Sunday, July 1, 2007

From the Bookshop..., July 2007

by Quillhill

In the last few weeks, we have had several people inquire about donating books. The first person wanted to give us several boxes of books with the knowledge we would see that they found new loving homes. Another had a collection which he wanted "to go to someone who can use them." Another had books left over from a garage sale and just wanted them out of her house. Perhaps you have some books about rock climbing that no longer interest you in retirement. Perhaps the inevitable has happened, and you are left with an attic full of Grandpa's books. Perhaps your spouse wants to reclaim some space previously lost to books. At some point we all find a need to divest ourselves of books, and there are many ways to do so.

If one is a good capitalist, one will first consider selling the books. Garage sales are simple and local, but even if the books are unique, one cannot expect to get much more than a dollar. There exist numerous online venues for selling merchandise, but this requires a great deal of time and effort--listing, storing, shipping--that many people do not have. Also, if those books are bestsellers, one will earn little, if any, profit. If one is lucky, there will be a local bookshop that will barter or buy outright.

If one is neither interested or motivated to sell their books, there are many options for donating. The best place to start is the local library. Small-town libraries especially appreciate the free additions to their collections, and many will hold periodic sales of the books they cannot use to raise money that goes a long way toward supplementing their small-town budgets. There are many local organizations or churches that will collect and distribute books, or hold fund-raising sales. Our Lions Club collects books to send in monthly care packages to our troops overseas. Another group is the American Association of University Women, which has branches throughout the United States, and uses the money they raise to fund scholarships for young women. Hospitals and facilities such as nursing homes or veterans homes usually welcome book donations to give residents simple options for spending time. Convicts probably have more leisure time than any other group, and so prisons also accept books. We would just caution one to donate The Great Train Robbery, or any similar book, elsewhere.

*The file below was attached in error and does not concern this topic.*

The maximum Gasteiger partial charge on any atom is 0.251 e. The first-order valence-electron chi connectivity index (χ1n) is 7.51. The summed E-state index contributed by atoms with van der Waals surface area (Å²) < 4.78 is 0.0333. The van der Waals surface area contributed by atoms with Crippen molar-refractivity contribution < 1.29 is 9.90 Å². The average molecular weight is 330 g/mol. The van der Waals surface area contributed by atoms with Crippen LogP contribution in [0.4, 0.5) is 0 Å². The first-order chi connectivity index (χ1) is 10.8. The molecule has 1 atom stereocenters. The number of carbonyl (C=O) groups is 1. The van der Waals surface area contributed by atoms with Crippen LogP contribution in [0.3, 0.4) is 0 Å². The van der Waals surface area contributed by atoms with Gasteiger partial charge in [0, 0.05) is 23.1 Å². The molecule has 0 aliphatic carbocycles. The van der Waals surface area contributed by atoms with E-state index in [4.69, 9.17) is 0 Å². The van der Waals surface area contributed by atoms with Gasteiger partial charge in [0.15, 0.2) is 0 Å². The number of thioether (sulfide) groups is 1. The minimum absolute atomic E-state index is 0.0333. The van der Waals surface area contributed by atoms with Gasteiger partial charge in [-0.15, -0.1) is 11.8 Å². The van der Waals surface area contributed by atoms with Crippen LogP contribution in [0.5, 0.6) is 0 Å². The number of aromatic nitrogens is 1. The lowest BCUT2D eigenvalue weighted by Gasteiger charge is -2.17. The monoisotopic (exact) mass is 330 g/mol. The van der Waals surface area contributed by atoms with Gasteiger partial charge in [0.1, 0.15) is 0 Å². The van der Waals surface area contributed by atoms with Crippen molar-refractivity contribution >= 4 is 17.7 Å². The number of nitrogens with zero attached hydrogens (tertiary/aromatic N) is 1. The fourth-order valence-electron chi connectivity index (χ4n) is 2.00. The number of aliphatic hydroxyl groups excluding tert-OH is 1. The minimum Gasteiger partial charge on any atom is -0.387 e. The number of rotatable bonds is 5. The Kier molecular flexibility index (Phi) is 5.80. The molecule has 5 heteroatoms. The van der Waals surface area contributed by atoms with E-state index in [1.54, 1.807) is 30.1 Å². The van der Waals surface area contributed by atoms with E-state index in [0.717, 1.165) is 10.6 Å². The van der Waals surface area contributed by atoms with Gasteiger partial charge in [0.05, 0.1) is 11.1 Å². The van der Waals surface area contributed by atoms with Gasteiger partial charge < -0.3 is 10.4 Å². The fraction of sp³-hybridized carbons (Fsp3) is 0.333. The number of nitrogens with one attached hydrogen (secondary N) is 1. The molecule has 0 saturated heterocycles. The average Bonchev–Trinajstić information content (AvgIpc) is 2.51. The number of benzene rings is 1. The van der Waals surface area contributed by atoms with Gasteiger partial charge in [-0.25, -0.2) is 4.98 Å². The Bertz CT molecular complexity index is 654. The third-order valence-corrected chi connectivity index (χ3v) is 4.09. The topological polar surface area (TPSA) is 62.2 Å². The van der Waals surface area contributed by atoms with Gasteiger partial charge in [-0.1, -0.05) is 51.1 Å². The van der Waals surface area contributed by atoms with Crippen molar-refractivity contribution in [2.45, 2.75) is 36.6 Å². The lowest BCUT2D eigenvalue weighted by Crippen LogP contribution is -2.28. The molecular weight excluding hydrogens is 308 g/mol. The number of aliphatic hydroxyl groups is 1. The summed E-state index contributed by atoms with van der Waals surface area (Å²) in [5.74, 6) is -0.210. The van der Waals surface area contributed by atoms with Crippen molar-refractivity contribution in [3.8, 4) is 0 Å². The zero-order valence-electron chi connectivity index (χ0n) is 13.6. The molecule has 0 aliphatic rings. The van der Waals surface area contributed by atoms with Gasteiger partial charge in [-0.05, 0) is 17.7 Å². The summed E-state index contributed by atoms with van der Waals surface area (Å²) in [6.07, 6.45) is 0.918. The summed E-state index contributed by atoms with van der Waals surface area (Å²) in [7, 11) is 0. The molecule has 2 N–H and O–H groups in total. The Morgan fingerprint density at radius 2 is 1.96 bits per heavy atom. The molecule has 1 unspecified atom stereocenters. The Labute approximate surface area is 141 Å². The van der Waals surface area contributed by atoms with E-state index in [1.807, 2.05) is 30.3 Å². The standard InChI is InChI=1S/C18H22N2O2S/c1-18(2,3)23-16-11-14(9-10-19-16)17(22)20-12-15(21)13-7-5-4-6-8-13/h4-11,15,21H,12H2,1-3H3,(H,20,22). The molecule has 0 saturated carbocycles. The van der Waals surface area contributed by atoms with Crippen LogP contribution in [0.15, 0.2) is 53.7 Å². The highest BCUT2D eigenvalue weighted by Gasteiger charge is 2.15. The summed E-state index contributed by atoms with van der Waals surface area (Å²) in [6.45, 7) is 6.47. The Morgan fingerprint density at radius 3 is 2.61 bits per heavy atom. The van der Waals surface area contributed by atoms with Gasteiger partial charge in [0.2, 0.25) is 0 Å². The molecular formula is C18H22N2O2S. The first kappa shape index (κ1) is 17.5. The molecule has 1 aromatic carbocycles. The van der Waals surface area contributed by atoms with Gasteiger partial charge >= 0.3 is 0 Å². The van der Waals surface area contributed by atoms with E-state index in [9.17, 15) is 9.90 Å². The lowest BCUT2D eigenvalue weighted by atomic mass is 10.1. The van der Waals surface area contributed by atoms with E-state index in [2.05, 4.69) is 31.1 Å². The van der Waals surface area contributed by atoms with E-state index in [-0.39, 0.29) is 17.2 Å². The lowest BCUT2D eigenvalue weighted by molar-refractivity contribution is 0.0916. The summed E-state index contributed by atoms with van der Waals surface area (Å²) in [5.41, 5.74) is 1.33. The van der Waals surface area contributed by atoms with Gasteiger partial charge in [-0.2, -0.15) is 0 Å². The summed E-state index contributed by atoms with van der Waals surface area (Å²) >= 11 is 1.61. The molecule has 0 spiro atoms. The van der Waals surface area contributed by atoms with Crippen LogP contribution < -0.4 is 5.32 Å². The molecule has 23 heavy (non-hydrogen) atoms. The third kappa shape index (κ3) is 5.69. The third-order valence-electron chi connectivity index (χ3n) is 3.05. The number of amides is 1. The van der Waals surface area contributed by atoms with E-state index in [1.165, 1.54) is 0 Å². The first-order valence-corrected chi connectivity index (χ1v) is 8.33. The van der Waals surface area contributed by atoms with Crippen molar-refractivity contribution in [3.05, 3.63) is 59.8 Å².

Communities struck by natural disasters, like tornadoes or fires, can find it difficult to replace public book collections that have been destroyed. Often basic essentials such as water, food, and clothing are donated to such communities by the truckload, but they don't get enough of the things that go in to making life more than mere existence, such as toys or books. An hour's distraction reading about Jane and Rochester, or Alice and the March Hare can be a great relief in the face of tragic circumstances. And the sooner a community has a working library, the sooner it is ensouled.

Our last suggestion is to try the barter system of BookMooch. Here a user lists books they want to give away. Any other user can browse the list, and then mooch that book. The points one accumulates for listing and giving books are then spent to mooch other books. The nice part about this is the ability to acquire books of newer interest to replace books of lost interest. We have had great experiences there, both giving and receiving, and highly recommend it.
Any of the suggestions we've made are helpful in divesting oneself of unwanted books, and they help spread the practice and joys of reading. We do them all and still have more books than we know what to do with. If anyone has other suggestions, please add a comment. What we consider to be the most important thing about dealing with unwanted books is to never throw them away. Even that set of encyclopedias from the 1970s can be found a new loving home.

1 comment:

Anonymous said...

I haven't used BookMooch, but PaperbackSwap works well, IMO.